Your poignant editorial Tuesday prompts me to augment your advice to readers with an important reminder to people older than 50, of the personal health benefits of accepting other points of view, and — as you urged — to act with compassion and empathy to right the wrongs we see, hear and feel.
We face constant reminders that Vermont has one of the oldest populations in the country. Yet I wonder how many of us older than 50, regardless of where we live, realize persistent refusal or fear of expanding our emotional, intellectual and physical capacities to understand and empathize, is among the chief causes and symptoms of various systemic diseases, among them, early-onset dementia.
Every year, there are reputable scientific studies published that provide alarming evidence of the deleterious effects of segregation, disengagement, isolation and loneliness on our overall health, regardless of age. These challenges hurt the brain health of seniors more than any other population, even before COVID-19 created the physical barriers we all must observe, and the emotional stressors those barriers have exacerbated.
To seek out and embrace differences of opinion, to revel in the opportunity to learn new things — even those that challenge and take us outside our comfort zones — can contribute to the brain’s capacity to fire off beneficial new neurons. It, indeed, is a privilege to expand our circle of friends and associates, and it is a privilege to meet, engage and understand those who don’t look like us, don’t think like us, and don’t act like us. Add to those, the privilege of civil debate, as letter writer Courtney Mattison noted, a profound contrast to the catastrophic violence that caused loss of life and desecration of the U.S. Capitol on Jan. 6. We need to hold sacred the privileges that many in other countries do not have, as the events of the past year have proven there are those in our own country who have been denied these privileges as well.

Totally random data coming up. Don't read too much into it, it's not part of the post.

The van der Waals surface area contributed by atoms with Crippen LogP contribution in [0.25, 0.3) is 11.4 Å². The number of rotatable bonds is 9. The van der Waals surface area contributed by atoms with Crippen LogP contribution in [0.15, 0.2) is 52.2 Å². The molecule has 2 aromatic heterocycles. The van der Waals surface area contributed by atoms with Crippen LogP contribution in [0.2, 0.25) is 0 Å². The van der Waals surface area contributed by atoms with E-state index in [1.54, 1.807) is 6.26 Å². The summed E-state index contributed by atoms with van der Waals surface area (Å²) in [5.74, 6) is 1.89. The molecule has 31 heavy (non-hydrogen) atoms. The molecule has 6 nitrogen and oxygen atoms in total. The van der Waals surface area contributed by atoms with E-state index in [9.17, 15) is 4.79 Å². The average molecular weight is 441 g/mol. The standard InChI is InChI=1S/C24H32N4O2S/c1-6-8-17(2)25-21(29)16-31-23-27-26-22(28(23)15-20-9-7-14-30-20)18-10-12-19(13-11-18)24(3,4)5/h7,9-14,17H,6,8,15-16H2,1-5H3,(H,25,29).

As we age, the privileges of expanding our world view become even more precious, evolving into urgent self-care responsibilities, as essential as watching our weight, exercising regularly, monitoring our blood pressure, and maintaining healthy cholesterol levels. At the 55-plus gated community in north Jersey where my husband and I have a condo, most of my neighbors are retired from careers in academia, law, medicine or business, and they are avid participants in activities at the complex’s fitness center and clubhouse. During the past four years, however, they have engaged in such inflammatory and alienating arguments on the community’s Facebook page, that I all but take bets on someone duking it out — or worse, suffering a needless stroke or heart failure. It’s become so ridiculous that some residents decide where to go to for breakfast according to whether they’ll encounter a neighbor there who recently lambasted them on social media!
Obviously, no community is immune to neighborhood disagreements, unacceptable behavior or dangerous conflicts, and there have been plenty of examples in Rutland, as evidenced by front-page stories in the Herald during the past year. In this new year, may we all follow your editorial’s recommendation to act with compassion and empathy, to right the wrongs we see, hear and feel. And may those of us who are more “wizened,” do our best to exemplify the behavior we hope to inculcate and see among our young people. None of us wants to be afraid of what could happen next — in our government buildings, in our neighborhoods, in our workplaces or in our own homes.
Liz D. Weinmann lives in Rutland.